Low larval densities in northern populations reinforce range expansion by a Mediterranean damselfly

Lieven Therry, Janne Swaegers, Khuong Van Dinh, Dries Bonte, Robby Stoks

Research output: Contribution to journalJournal articleResearchpeer-review

Abstract

1. Contemporary climate change triggers a poleward range shift in many species. A growing number of studies document evolutionary changes in traits accelerating range expansion (such as growth rate and dispersal-related traits). In contrast, the direct impact of decreasing conspecific densities towards
the very edge of the expansion front has been neglected. Density effects may, however, have a profound direct impact on traits involved in range expansion and influence range dynamics. 2. In this study, we contrast the effects of high conspecific larval density typical for established populations and low larval density typical for newly founded populations at the edge of the expansion front on a set of larval traits that may affect the range dynamics in the poleward moving damselfly Coenagrion scitulum. We therefore ran an outdoor mesocosm experiment with a low- and high-density treatment close to the species’ northern expansion front. Density effects on survival, growth rate and body size are scored both during the pre-winter growth period and during the
subsequent winter period. Additionally, foraging activity was scored at the end of the pre-winter period and body condition [size-corrected body mass, fat content and activity of phenoloxidase (PO)] was scored at the end of the winter period. 3. The low-density treatment had strong direct positive effects on survival, growth rate and body size of larvae before winter indicating relaxed competition. Lower foraging activity at the lowdensity treatment indicated higher food availability at low conspecific densities. Interestingly, the initial density treatment had stronger effect than densities experienced at the time of quantification on survival during the pre-freezing winter period and body condition estimates at the end of the experiment, indicating also delayed effects of the initial density treatment. Survival throughout a freezing period indicated extreme winter conditions are not likely a limiting factor in the range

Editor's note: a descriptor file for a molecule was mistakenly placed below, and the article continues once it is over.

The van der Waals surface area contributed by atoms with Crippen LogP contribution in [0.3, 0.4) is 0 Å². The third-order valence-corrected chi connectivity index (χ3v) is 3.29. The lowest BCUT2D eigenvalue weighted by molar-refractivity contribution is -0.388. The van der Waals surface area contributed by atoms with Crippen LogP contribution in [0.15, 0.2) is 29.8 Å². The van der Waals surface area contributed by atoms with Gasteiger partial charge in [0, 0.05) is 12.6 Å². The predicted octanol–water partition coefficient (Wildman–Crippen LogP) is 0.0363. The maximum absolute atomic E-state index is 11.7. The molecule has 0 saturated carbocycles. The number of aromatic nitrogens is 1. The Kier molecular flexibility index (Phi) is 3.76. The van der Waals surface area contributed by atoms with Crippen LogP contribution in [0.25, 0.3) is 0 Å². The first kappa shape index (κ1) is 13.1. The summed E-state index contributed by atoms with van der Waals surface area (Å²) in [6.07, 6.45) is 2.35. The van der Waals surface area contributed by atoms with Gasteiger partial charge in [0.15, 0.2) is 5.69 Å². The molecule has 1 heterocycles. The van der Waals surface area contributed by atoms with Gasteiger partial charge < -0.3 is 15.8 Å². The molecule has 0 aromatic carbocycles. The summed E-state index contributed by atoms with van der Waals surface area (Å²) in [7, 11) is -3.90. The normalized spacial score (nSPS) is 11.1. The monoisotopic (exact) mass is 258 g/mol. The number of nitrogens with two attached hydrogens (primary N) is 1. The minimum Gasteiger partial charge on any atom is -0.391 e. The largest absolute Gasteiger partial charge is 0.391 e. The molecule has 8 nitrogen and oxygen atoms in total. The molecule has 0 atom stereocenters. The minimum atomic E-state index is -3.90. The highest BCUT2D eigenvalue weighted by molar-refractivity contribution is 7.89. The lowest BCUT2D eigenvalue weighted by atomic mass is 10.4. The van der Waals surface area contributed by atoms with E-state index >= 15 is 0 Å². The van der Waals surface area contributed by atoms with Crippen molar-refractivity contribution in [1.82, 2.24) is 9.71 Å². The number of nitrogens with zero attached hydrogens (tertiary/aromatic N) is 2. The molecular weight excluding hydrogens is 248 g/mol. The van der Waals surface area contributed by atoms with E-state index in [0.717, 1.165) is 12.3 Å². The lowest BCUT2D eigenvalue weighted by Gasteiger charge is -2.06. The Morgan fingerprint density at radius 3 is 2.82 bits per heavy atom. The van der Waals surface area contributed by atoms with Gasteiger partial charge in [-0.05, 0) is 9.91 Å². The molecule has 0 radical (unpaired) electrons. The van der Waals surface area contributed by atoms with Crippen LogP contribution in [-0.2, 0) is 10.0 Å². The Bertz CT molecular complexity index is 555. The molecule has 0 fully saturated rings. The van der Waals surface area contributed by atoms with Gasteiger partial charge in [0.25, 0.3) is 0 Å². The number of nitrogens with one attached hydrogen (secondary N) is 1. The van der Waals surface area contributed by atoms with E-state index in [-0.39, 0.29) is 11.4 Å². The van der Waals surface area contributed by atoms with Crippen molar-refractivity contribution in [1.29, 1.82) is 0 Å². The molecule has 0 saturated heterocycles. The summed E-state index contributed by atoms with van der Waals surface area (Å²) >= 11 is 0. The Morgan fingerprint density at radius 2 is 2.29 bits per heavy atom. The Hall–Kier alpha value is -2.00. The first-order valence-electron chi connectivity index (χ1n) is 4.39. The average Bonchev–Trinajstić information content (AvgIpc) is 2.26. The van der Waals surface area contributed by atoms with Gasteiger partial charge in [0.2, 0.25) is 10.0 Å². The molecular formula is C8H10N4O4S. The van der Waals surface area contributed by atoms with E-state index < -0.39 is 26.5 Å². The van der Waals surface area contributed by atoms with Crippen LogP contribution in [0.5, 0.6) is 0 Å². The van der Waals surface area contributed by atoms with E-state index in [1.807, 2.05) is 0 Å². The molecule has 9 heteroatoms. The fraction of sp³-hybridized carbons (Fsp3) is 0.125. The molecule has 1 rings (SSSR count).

expansion of this Mediterranean species. 4. The increased survival and individual growth rates (through causing shifts in voltinism) at low conspecific density will translate in increased population growth rates. Furthermore, nutritional advantages at low conspecific density may increase investment in dispersal ability. Together, these direct and delayed density-dependent effects that gradually increase towards the expansion front are expected to accelerate range expansion
Original languageEnglish
JournalFreshwater Biology
Volume61
Issue number9
Pages (from-to)1430-1441
ISSN0046-5070
DOIs
Publication statusPublished - 2016

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